Parents all know that paying for college is hard. It’s expensive, and the price tag keeps climbing—tuition rises faster than inflation and has more than doubled in the past 30 years. It can also be confusing to navigate the sea of federal loans, institutional aid, and other funding options.
The best way to minimize this headache is to plan ahead and to regularly put money into an account earmarked for university, even if all you can afford to squirrel away is pennies from beneath your couch cushions. Here are some do’s and don’ts to help get you on the path towards a well-educated (and hopefully, debt-free) child:
DO: Set up a 529. Instead of cash for my nephew’s milestones, I put money directly into his 529 college savings account. 529s offer a state tax deduction if you use Virginia529 plans. They also feature tax-free investment growth if you use the money for qualified education expenses. While 529s do show up on the FAFSA, they count as a parental asset, so they only factor in at a maximum of 5.64%.
DON’T: Save for college with retirement savings accounts. While it’s true that retirement assets are sheltered from financial aid calculations on the FAFSA, money taken out of a retirement savings account will count as income. If you’re going to be relying on financial aid, do your best to avoid taking money out of your retirement account while you have children in college.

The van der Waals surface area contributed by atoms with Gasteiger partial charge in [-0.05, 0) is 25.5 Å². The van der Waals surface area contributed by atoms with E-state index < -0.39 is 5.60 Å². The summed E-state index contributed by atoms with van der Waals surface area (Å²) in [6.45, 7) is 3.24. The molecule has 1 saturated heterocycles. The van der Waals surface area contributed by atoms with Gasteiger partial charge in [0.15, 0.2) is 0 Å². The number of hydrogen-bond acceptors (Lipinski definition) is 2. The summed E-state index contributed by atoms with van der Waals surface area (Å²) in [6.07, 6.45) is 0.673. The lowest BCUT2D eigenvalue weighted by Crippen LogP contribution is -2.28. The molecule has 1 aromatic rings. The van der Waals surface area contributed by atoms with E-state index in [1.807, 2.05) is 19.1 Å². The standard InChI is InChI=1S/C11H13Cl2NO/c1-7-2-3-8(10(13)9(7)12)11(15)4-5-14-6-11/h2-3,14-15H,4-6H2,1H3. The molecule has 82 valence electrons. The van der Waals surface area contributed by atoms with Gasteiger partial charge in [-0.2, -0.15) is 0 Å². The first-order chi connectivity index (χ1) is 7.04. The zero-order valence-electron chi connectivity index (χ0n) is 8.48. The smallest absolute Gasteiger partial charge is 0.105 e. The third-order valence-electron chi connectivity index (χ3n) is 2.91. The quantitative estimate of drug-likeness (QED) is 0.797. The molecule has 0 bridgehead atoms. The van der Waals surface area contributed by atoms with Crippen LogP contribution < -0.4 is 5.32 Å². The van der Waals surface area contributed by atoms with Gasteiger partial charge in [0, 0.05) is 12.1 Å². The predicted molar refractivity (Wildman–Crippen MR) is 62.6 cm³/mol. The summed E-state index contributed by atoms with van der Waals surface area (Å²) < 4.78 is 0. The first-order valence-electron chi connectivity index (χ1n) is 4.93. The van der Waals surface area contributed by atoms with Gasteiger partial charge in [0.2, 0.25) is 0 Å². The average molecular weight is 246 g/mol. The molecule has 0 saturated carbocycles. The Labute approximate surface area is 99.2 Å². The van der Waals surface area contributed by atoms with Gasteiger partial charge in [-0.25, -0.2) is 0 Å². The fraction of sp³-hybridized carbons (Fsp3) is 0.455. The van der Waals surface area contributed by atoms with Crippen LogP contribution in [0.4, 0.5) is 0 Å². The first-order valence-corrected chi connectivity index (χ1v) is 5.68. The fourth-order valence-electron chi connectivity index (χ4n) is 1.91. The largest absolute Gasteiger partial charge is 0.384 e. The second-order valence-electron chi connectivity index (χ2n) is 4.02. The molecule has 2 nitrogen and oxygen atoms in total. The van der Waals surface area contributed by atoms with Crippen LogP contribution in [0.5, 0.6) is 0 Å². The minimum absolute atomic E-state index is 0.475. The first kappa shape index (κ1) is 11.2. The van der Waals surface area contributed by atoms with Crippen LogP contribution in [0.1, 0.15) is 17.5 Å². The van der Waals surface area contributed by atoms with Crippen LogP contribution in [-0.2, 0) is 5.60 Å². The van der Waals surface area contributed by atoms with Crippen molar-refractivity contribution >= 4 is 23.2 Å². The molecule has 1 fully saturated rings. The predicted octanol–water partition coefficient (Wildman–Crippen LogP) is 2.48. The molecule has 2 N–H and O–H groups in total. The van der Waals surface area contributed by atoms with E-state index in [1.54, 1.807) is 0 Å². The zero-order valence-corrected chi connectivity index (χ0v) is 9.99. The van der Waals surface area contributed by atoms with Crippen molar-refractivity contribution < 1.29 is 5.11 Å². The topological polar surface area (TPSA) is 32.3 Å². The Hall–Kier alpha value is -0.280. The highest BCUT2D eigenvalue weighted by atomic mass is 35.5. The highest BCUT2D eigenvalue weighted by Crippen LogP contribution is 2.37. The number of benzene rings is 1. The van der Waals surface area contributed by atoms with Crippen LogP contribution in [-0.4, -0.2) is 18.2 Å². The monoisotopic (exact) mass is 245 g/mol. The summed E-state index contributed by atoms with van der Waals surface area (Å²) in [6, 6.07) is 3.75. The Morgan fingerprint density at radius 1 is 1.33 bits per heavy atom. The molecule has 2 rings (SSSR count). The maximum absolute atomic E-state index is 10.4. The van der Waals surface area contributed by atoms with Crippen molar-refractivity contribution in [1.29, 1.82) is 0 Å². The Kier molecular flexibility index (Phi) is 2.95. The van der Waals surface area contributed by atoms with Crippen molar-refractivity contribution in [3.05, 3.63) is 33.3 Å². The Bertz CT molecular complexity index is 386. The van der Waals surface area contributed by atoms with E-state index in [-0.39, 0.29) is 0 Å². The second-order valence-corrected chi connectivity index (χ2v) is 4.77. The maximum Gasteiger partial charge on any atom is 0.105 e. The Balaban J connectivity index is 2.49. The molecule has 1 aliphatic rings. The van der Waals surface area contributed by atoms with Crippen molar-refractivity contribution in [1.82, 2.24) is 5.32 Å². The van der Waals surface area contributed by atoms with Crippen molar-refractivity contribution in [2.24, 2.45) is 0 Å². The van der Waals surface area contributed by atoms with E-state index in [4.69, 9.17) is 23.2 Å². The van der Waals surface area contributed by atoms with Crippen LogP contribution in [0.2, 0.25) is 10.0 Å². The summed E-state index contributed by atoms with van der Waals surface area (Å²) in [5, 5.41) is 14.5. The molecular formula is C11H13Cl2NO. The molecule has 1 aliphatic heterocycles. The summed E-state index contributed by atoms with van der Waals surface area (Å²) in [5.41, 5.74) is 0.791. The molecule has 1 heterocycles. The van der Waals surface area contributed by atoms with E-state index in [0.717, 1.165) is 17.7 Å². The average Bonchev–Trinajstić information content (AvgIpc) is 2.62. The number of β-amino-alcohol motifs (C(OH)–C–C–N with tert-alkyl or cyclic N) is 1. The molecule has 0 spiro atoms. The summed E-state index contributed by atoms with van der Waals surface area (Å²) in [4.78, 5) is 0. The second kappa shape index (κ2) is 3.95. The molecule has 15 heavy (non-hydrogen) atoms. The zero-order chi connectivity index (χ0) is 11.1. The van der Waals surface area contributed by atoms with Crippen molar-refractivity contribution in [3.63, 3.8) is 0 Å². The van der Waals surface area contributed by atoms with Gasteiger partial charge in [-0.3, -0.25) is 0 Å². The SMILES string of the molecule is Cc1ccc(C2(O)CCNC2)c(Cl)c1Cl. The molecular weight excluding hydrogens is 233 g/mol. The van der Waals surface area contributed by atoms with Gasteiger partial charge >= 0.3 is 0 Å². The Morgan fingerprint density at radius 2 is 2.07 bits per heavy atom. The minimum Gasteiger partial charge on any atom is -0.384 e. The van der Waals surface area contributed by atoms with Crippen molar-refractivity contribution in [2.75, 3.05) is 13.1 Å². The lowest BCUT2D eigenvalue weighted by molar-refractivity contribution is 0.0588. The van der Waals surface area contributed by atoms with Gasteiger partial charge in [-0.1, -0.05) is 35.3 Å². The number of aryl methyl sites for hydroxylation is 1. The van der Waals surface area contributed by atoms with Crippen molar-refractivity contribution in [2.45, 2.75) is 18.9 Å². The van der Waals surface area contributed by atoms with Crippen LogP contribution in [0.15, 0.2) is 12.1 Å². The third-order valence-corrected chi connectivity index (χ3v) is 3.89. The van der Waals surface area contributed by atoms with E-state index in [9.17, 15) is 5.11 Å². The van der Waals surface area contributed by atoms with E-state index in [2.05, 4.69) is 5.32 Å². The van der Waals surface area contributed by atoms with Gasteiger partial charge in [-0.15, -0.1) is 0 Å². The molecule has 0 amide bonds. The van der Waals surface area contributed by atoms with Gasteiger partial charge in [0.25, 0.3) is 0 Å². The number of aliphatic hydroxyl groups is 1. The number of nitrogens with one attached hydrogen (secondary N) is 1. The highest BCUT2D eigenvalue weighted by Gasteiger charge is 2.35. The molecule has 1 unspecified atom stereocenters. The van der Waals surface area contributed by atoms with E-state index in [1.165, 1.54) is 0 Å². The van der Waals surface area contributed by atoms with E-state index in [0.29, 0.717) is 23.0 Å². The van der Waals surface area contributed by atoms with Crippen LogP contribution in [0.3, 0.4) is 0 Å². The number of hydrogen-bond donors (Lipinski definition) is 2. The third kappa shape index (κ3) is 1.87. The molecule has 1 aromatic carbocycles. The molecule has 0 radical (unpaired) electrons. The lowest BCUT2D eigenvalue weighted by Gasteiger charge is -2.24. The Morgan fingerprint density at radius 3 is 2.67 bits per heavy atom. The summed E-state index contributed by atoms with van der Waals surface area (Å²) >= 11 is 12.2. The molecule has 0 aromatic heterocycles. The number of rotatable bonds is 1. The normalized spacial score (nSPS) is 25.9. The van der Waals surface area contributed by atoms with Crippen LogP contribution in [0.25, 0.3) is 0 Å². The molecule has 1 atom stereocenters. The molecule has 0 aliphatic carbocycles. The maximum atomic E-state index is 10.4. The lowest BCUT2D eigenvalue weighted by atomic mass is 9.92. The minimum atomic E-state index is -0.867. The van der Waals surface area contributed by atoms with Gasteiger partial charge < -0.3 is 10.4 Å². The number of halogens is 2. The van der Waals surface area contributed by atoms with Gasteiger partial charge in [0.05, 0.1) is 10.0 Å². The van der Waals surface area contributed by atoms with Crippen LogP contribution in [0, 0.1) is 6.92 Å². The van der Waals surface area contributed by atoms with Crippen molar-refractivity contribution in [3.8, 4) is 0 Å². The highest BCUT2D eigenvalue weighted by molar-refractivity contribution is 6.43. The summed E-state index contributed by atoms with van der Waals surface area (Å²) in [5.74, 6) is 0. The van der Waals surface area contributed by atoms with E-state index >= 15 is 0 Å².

DO: Ask the right questions to learn about a school’s financial aid program. Many parents like to ask what percent of financial need is met by the school. Instead, try asking, “what is the average debt burden of students graduating from your school?” This is a number that’s harder to fudge.
DON’T: Wait until the last minute to figure out your situation. Check out online calculators to help estimate how much aid you might be eligible for and start planning accordingly – the sooner, the better!
DO: Keep your child involved in – or at least aware of – the financials. Planning for college offers countless teachable moments. Sit down with your child and explain both the concept of investment (and how college is one because, while pricey, it will pay off over the long term) as well as the mechanics of debt.
Navigating the stormy seas of college planning when you have other goals on your mind (retirement, anyone?) is no easy feat, but you don’t have to go it alone. Give us a call or drop me an email at firstname.lastname@example.org if you have any questions or would like to do some in-depth planning.